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The Current and Possible Future Impact of COVID-19 on Workers’ Compensation

open sign for business during pandemicThe COVID-19 pandemic has had a huge impact on workers’ compensation claims. It has affected everything from how claims are handled, types of claims being filed, staffing models and how treatment is being provided.

According to an article by Insurance Thought Leadership.com, the pandemic has changed so much it is unlikely things will go back to how they were at the beginning of the year before the virus spread.

If you contracted COVID-19 on the job or suffered any other work-related injury or disease, the Harrisburg workers’ compensation lawyers at Schmidt Kramer may be able to help you. Call today to schedule a free legal consultation with no obligation to file a claim.

Changing Definition of Workers’ Compensation

The definition of workers’ compensation has changed over time. The pandemic is just the most recent catalyst for change.

When workers’ compensation started, it was meant to cover workplace accidents. Since then, it has expanded to include occupational diseases (chronic conditions caused by work activities or workplace conditions).

Many states have expanded their workers’ compensation systems to cover injuries that develop gradually and are not the result of one catastrophic incident. That is why claims involving repetitive trauma are quite common in many places.

Fast forward to present day, and workers’ compensation insurance has provided compensation for employees who contracted COVID-19. (Review this FAQ page created by Pennsylvania’s Office of Unemployment Compensation about workers’ compensation and COVID-19.) Some states have said COVID-19 will be considered work-related for certain jobs. That means these workers do not have to prove their disease is related to their jobs. The burden of proof shifts to employers to prove the condition is not work-related.

These claims may make it possible for employees to file claims for infectious diseases besides COVID-19.

Reinsurance Exclusions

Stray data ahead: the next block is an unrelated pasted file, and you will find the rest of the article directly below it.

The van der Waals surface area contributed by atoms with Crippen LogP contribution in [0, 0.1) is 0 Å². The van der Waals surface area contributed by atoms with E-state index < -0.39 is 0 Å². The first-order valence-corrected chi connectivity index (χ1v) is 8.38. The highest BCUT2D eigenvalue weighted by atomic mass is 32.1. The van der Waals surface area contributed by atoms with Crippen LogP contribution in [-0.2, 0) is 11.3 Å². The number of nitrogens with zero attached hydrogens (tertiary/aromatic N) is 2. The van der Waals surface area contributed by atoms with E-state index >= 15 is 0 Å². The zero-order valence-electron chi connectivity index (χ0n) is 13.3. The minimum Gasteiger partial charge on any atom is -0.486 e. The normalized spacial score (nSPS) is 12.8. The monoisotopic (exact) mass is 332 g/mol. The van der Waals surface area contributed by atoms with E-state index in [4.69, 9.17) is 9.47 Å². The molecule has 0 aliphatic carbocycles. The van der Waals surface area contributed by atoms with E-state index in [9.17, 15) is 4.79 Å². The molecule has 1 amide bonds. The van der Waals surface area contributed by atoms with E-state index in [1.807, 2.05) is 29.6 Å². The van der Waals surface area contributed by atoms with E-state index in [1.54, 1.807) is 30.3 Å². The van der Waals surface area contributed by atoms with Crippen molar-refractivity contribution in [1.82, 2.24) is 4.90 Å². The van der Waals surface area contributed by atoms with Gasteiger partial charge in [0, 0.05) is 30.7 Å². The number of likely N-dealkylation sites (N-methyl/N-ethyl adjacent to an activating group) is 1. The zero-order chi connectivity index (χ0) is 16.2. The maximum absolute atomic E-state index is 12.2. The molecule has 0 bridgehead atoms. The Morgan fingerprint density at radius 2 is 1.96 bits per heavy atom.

Reinsurers have been trying to exclude the pandemic from coverage, like what they did after 9/11 by trying to exclude terrorism from workers’ compensation.

Reduction in Employer Payroll

The COVID-19 pandemic has been devastating to many sectors of the economy, resulting in significant job losses. One side effect of more people being unemployed is a decrease in payrolls. This may present a significant challenge to the workers’ compensation industry, because it is closely tied to employer payrolls.   

The question is: will the economy ever go back to the way it was in 2019, before the pandemic hit?

Volume of Claims

The volume of workers’ compensation claims has shrunk considerably. Despite a slight bounce back, claim volume is still far below 2019 levels. The reduction in revenue may cause more industry consolidation.   

However, in certain industries, claim volume has increased. For example, claims from first responders have increased tremendously. This is not just because of the pandemic but also because of injuries first responders suffer when dealing with civil unrest.

Claims from those working in the health care industry are also up. Some supermarkets and big box stores have had to expand their payrolls to cover an increase in claims, as have trucking and shipping businesses.

While some people lost their jobs or could not work because of lockdowns, those in construction and the public sector kept working. Claims from people in these industries have not decreased.

Claims for COVID-19

Most COVID-19 workers’ compensation claims are coming in the health care industry, as you would expect. The other industry that is right behind health care in terms of COVID-19 workers’ comp claims is first responders, which includes police, firefighters and paramedics. The National Fraternal Order of Police says 247 law enforcement officers died from COVID-19, as of the end of October.

While most of these claims do not cost insurers much, when someone dies or has to stay in the intensive care unit for an extended period of time, benefits can cost hundreds of thousands of dollars.

There are still unanswered questions about these claims: will some of those who contracted the virus file for permanent partial or permanent total disability benefits?

Telemedicine

Telemedicine has been critical as the workers’ compensation industry works to adapt to the pandemic. It is possible this will continue even after the pandemic has subsided.

Have Questions About Your Workers’ Compensation Claim? Call Schmidt Kramer

We are here to help if you were injured while doing your job. There is no risk because there are no upfront fees or obligations. We have extensive knowledge of Pennsylvania’s workers’ compensation system and how to validate claims.

Schmidt Kramer. Licensed. Local. Lawyers. Call (717) 888-8888.